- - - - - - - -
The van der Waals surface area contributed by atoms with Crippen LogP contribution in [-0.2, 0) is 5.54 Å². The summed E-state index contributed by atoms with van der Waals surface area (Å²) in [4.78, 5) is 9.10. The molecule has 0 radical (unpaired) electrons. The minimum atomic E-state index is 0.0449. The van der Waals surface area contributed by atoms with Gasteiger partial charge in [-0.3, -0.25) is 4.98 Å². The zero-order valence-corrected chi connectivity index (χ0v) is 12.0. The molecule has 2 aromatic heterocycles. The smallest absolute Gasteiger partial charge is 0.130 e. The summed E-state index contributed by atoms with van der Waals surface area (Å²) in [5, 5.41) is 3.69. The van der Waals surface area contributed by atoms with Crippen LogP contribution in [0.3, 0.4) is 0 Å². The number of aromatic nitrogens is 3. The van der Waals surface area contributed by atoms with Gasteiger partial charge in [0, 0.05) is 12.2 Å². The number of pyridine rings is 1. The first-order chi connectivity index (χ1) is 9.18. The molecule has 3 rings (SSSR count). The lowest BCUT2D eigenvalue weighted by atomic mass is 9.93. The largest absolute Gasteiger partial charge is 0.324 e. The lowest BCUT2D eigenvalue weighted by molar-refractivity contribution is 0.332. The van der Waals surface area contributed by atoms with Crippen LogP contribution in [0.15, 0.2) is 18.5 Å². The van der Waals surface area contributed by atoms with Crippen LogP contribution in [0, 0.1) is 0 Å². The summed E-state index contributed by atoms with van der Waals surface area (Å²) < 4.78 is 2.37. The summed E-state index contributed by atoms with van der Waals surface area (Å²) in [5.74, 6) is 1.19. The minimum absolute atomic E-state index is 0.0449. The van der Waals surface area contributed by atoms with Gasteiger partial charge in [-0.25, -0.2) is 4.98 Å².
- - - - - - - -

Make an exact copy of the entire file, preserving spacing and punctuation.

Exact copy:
The van der Waals surface area contributed by atoms with Crippen LogP contribution in [-0.2, 0) is 5.54 Å². The summed E-state index contributed by atoms with van der Waals surface area (Å²) in [4.78, 5) is 9.10. The molecule has 0 radical (unpaired) electrons. The minimum atomic E-state index is 0.0449. The van der Waals surface area contributed by atoms with Gasteiger partial charge in [-0.3, -0.25) is 4.98 Å². The zero-order valence-corrected chi connectivity index (χ0v) is 12.0. The molecule has 2 aromatic heterocycles. The smallest absolute Gasteiger partial charge is 0.130 e. The summed E-state index contributed by atoms with van der Waals surface area (Å²) in [5, 5.41) is 3.69. The van der Waals surface area contributed by atoms with Crippen LogP contribution in [0.3, 0.4) is 0 Å². The number of aromatic nitrogens is 3. The van der Waals surface area contributed by atoms with Gasteiger partial charge in [0, 0.05) is 12.2 Å². The number of pyridine rings is 1. The first-order chi connectivity index (χ1) is 9.18. The molecule has 3 rings (SSSR count). The lowest BCUT2D eigenvalue weighted by atomic mass is 9.93. The largest absolute Gasteiger partial charge is 0.324 e. The lowest BCUT2D eigenvalue weighted by molar-refractivity contribution is 0.332. The van der Waals surface area contributed by atoms with Crippen LogP contribution in [0.15, 0.2) is 18.5 Å². The van der Waals surface area contributed by atoms with Crippen LogP contribution in [0, 0.1) is 0 Å². The summed E-state index contributed by atoms with van der Waals surface area (Å²) < 4.78 is 2.37. The summed E-state index contributed by atoms with van der Waals surface area (Å²) in [5.74, 6) is 1.19. The minimum absolute atomic E-state index is 0.0449. The van der Waals surface area contributed by atoms with Gasteiger partial charge in [-0.25, -0.2) is 4.98 Å².